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Intermediaries in International Trade: Direct versus indirect modes of export

  • Andrew B. Bernard
  • Marco Grazzi
  • Chiara Tomasi

This paper examines the factors that give rise to intermediaries in exporting and explores the implications for trade volumes. Export intermediaries such as wholesalers serve different markets and export different products than manufacturing exporters. In particular, high market-specific fixed costs of exporting, the (lack of) quality of the general contracting environment and product-specific factors play important roles in explaining the existence of export intermediaries. These underlying differences between direct and intermediary exporters have important consequences for trade flows. The ability of export intermediaries to overcome country and product fixed costs means that they can more easily respond along the extensive margin to external shocks. Intermediaries and direct exporters respond differently to exchange rate fluctuations both in terms of the total value of shipments and the number of products exported as well as in terms of prices and quantities. Aggregate exports to destinations with high shares of indirect exports are much less responsive to changes in the real exchange rate than are exports to countries served primarily by direct exporters.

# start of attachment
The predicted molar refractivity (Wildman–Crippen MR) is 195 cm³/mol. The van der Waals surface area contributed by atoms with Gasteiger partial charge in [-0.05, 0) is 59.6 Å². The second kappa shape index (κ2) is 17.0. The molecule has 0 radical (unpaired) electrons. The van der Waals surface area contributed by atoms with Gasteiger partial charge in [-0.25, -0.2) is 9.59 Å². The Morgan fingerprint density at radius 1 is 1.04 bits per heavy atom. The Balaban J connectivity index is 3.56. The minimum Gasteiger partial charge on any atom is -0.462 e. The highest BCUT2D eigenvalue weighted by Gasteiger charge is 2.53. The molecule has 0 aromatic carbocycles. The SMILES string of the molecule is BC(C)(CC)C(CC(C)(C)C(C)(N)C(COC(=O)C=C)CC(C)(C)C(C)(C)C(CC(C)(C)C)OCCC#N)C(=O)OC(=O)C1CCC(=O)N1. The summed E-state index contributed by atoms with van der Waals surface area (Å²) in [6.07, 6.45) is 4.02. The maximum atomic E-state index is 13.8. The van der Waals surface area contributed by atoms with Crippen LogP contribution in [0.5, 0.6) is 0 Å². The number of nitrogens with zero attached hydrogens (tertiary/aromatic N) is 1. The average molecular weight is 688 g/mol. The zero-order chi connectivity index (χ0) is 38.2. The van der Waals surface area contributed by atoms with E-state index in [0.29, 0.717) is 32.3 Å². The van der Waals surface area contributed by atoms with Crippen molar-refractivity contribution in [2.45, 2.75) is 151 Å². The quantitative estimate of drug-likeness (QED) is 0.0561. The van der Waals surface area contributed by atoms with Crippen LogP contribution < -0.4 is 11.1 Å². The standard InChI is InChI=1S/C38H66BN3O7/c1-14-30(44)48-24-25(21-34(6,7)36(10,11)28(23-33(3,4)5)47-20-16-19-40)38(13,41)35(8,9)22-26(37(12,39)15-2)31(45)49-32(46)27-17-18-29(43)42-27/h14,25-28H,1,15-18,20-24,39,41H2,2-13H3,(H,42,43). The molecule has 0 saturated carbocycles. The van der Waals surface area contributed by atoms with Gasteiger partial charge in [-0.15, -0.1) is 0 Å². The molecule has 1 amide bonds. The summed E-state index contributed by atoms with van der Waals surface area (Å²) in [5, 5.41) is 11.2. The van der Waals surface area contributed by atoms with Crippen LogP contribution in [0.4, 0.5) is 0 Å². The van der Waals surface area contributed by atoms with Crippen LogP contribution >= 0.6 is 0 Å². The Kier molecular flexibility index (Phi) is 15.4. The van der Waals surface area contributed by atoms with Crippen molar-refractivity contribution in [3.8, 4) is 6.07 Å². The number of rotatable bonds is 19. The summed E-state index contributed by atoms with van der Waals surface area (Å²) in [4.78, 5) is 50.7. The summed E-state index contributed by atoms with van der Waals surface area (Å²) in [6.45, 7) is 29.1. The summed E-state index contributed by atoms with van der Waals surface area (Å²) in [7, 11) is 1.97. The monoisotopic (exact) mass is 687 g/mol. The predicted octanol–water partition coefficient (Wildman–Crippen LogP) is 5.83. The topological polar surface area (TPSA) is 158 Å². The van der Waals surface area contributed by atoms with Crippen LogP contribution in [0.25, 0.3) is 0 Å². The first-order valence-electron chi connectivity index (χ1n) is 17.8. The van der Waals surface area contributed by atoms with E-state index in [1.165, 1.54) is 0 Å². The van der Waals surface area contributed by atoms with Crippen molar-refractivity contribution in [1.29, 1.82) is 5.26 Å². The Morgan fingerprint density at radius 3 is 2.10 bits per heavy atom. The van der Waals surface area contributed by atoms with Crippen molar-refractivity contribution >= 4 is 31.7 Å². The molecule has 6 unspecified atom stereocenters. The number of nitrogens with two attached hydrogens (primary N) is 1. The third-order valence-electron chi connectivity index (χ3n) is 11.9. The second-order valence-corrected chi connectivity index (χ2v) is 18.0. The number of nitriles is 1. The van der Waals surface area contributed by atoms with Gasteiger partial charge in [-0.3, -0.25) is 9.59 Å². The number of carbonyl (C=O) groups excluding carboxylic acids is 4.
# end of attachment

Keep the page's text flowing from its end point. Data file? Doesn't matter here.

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Paper provided by National Bureau of Economic Research, Inc in its series NBER Working Papers with number 17711.

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Date of creation: Dec 2011
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Handle: RePEc:nbr:nberwo:17711
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  1. J Bradford Jensen & Andrew B Bernard, 2001. "Why Some Firms Export," Working Papers 01-05, Center for Economic Studies, U.S. Census Bureau.
  2. James E. Rauch & Joel Watson, 2004. "Network Intermediaries in International Trade," Journal of Economics & Management Strategy, Wiley Blackwell, vol. 13(1), pages 69-93, 03.
  3. Akerman, Anders, 2010. "A Theory on the Role of Wholesalers in International Trade based on Economies of Scope," Research Papers in Economics 2010:1, Stockholm University, Department of Economics.
  4. Andrew B. Bernard & J. Bradford Jensen & Stephen J. Redding & Peter K. Schott, 2010. "Intra-Firm Trade and Product Contractibility," Working Paper Series WP10-3, Peterson Institute for International Economics.
  5. Andrew B. Bernard & J. Bradford Jensen & Stephen J. Redding & Peter K. Schott, 2010. "Wholesalers and Retailers in US Trade," Working Paper Series WP10-10, Peterson Institute for International Economics.
  6. Felbermayr, Gabriel & Jung, Benjamin, 2011. "Trade intermediation and the organization of exporters," Munich Reprints in Economics 20574, University of Munich, Department of Economics.
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  10. Antràs, Pol & Costinot, Arnaud, 2010. "Intermediated Trade," CEPR Discussion Papers 7696, C.E.P.R. Discussion Papers.